So, if there isn't a Memo scent for Berlin, and the Majathi range is a poor attempt at civic branding, how would I describe my own scent associations with the city? Well, I will give that some more considered thought, but on the day itself I did so much sampling that I was a veritable patchwork quilt of perfumes as I headed back to my hotel. Indeed I was pretty much a scented version of this...

Photo of Berlin tenements from, photo of sperm pipeline from, photo of Quartier 206 from, photo of Havana from, photo of Flora Bella from, photo of White from, photo of Karine Vinchon Spehner from, photo of Castile from, photo of Memo Kinky Kyoto from, photo of Majathi perfumes from, photo of Berlin doorway from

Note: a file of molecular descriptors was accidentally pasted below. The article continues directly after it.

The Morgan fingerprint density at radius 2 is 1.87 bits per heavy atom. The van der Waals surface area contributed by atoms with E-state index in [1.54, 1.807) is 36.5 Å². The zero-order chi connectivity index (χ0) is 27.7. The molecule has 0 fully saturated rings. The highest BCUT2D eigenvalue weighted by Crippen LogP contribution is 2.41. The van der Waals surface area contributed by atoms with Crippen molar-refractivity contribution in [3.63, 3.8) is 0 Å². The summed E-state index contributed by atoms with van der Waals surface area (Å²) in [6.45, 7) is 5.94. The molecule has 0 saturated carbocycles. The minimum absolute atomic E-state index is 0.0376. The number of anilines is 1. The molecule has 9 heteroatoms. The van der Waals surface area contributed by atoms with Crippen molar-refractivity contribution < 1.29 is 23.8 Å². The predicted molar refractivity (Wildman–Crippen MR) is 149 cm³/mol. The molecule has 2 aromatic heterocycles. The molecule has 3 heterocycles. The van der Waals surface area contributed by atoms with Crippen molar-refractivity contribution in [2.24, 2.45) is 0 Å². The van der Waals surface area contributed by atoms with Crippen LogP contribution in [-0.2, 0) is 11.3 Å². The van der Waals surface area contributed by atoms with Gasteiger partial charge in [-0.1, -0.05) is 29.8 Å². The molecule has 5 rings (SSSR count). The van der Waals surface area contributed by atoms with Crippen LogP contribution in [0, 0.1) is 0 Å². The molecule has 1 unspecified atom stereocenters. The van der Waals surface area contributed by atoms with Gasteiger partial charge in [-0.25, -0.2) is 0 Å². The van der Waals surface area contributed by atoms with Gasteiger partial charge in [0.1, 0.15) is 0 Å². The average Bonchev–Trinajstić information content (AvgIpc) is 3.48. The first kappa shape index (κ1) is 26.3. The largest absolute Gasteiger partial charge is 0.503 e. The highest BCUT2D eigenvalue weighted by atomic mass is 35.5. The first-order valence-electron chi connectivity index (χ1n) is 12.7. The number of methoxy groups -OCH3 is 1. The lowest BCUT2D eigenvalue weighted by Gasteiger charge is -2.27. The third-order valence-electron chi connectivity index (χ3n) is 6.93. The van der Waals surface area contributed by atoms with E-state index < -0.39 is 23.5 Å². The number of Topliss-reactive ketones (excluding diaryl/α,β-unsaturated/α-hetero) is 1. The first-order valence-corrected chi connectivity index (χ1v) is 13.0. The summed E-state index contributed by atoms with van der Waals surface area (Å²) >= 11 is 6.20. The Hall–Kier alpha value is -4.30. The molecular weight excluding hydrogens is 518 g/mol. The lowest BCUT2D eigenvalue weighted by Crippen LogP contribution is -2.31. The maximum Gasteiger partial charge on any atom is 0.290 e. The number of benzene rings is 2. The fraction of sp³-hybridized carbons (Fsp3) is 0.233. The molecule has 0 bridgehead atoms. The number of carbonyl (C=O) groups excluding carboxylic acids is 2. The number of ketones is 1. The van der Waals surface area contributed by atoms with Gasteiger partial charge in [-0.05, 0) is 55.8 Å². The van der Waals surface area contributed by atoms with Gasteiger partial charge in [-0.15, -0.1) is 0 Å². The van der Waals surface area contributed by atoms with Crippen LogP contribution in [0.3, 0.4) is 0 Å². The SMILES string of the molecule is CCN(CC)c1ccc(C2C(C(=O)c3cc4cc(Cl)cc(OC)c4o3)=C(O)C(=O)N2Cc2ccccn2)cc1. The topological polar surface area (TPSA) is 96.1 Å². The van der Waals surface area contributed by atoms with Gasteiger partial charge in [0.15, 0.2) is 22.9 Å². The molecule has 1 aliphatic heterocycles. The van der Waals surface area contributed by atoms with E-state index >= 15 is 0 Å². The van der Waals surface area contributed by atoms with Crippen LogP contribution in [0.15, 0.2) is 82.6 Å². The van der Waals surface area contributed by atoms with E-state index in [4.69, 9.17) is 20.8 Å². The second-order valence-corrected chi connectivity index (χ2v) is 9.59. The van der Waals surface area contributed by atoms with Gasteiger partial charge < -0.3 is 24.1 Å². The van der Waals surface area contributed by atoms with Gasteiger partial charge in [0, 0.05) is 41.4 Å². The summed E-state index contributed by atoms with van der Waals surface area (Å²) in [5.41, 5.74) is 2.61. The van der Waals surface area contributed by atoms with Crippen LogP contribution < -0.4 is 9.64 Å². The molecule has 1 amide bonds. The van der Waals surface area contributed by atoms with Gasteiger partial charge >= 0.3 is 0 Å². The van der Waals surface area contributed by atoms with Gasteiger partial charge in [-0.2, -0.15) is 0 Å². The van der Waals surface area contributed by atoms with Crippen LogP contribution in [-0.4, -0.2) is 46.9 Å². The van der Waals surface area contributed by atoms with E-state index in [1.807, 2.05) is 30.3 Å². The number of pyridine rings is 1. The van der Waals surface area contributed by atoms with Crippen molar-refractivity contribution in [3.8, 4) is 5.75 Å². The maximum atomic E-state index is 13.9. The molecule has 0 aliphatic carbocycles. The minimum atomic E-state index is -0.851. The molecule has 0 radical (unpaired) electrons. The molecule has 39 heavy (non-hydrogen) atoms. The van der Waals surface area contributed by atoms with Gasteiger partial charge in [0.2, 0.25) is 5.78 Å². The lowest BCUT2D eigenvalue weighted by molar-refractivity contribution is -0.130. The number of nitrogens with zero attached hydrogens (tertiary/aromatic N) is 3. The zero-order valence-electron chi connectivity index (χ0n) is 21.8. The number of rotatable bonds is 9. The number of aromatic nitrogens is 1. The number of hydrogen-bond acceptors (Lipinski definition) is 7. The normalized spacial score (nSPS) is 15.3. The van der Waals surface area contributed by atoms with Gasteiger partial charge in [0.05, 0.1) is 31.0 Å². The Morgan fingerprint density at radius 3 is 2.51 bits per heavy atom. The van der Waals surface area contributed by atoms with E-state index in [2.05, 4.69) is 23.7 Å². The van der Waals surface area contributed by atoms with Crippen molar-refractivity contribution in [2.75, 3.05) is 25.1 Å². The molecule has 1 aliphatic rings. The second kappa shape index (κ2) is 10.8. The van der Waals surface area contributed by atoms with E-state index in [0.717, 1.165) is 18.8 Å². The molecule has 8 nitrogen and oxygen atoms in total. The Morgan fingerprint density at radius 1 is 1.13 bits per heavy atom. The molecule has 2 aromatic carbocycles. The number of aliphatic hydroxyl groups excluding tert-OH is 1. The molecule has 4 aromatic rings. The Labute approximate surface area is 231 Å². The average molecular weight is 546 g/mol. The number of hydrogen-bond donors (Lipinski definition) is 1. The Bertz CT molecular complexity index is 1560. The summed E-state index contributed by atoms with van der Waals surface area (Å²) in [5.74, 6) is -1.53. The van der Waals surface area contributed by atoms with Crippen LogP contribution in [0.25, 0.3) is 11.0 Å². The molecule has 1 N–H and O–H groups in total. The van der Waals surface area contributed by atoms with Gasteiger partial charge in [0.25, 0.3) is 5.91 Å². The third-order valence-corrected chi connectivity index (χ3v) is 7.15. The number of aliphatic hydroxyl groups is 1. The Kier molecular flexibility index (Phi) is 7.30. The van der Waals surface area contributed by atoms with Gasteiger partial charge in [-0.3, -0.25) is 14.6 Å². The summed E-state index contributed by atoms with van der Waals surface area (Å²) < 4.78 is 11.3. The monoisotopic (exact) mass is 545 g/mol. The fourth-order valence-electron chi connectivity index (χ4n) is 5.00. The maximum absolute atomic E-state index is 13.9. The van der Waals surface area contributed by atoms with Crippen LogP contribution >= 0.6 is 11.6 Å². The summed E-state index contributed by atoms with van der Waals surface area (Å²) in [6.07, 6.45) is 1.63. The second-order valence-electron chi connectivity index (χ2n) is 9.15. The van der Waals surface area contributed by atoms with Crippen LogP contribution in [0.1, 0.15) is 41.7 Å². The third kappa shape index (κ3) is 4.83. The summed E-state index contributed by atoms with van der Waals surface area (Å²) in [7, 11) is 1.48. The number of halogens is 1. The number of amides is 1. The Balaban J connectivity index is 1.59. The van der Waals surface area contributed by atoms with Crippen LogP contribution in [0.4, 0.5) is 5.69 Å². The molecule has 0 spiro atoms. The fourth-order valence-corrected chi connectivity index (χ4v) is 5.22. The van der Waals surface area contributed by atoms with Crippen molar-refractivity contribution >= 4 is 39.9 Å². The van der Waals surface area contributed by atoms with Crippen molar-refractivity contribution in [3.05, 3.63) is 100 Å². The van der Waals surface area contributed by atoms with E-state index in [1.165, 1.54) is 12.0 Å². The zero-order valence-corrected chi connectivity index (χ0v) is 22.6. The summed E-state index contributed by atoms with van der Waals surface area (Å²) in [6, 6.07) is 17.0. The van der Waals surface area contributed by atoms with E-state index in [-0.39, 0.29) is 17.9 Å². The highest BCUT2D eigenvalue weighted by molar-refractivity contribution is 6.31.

Anonymous said...

I enjoy being able to come with you on your trips, your Berlin adventure sounds great. Those departmentmstores look gorgeous!
Ich freue mich schon, wenn Du nach Wien kommst! :)

Vanessa said...

Hi olfactoria,

Thanks for that - it was a lot of fun and you would have been most welcome! Austria definitely looks on the cards sooner or later. So far I've seen one company come through on our "hit list" for Salzburg. And even if I miss the "Sachertorte Sniffapalooza" you are planning, I'd let you know when I am likely to be in the area. Freue mich ebenfalls darauf!